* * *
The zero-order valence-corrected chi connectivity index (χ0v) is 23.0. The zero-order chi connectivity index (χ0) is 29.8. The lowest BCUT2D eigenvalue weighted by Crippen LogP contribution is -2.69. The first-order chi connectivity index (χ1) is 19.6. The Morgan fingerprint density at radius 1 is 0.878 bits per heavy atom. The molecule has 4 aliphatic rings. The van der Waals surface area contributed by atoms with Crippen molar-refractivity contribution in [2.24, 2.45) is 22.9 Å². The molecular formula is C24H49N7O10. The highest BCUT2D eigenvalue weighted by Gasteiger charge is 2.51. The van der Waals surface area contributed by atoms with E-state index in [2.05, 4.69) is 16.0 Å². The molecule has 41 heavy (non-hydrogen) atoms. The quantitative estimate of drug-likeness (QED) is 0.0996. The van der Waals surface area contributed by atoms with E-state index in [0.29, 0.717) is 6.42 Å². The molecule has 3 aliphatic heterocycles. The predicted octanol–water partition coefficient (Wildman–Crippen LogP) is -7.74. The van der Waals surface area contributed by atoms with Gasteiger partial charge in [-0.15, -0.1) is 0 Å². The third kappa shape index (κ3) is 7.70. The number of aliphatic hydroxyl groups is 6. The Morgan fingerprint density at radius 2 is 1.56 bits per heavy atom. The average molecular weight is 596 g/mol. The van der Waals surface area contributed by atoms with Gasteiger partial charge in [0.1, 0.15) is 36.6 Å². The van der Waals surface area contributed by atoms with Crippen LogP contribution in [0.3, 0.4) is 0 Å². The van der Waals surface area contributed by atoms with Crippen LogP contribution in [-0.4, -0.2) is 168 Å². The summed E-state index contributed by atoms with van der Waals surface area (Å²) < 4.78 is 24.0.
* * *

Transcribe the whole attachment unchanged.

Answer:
The zero-order valence-corrected chi connectivity index (χ0v) is 23.0. The zero-order chi connectivity index (χ0) is 29.8. The lowest BCUT2D eigenvalue weighted by Crippen LogP contribution is -2.69. The first-order chi connectivity index (χ1) is 19.6. The Morgan fingerprint density at radius 1 is 0.878 bits per heavy atom. The molecule has 4 aliphatic rings. The van der Waals surface area contributed by atoms with Crippen molar-refractivity contribution in [2.24, 2.45) is 22.9 Å². The molecular formula is C24H49N7O10. The highest BCUT2D eigenvalue weighted by Gasteiger charge is 2.51. The van der Waals surface area contributed by atoms with E-state index in [2.05, 4.69) is 16.0 Å². The molecule has 41 heavy (non-hydrogen) atoms. The quantitative estimate of drug-likeness (QED) is 0.0996. The van der Waals surface area contributed by atoms with E-state index in [0.29, 0.717) is 6.42 Å². The molecule has 3 aliphatic heterocycles. The predicted octanol–water partition coefficient (Wildman–Crippen LogP) is -7.74. The van der Waals surface area contributed by atoms with Gasteiger partial charge in [-0.15, -0.1) is 0 Å². The third kappa shape index (κ3) is 7.70. The number of aliphatic hydroxyl groups is 6. The Morgan fingerprint density at radius 2 is 1.56 bits per heavy atom. The average molecular weight is 596 g/mol. The van der Waals surface area contributed by atoms with Gasteiger partial charge in [0.1, 0.15) is 36.6 Å². The van der Waals surface area contributed by atoms with Crippen LogP contribution in [0.3, 0.4) is 0 Å². The van der Waals surface area contributed by atoms with Crippen LogP contribution in [-0.4, -0.2) is 168 Å². The summed E-state index contributed by atoms with van der Waals surface area (Å²) < 4.78 is 24.0.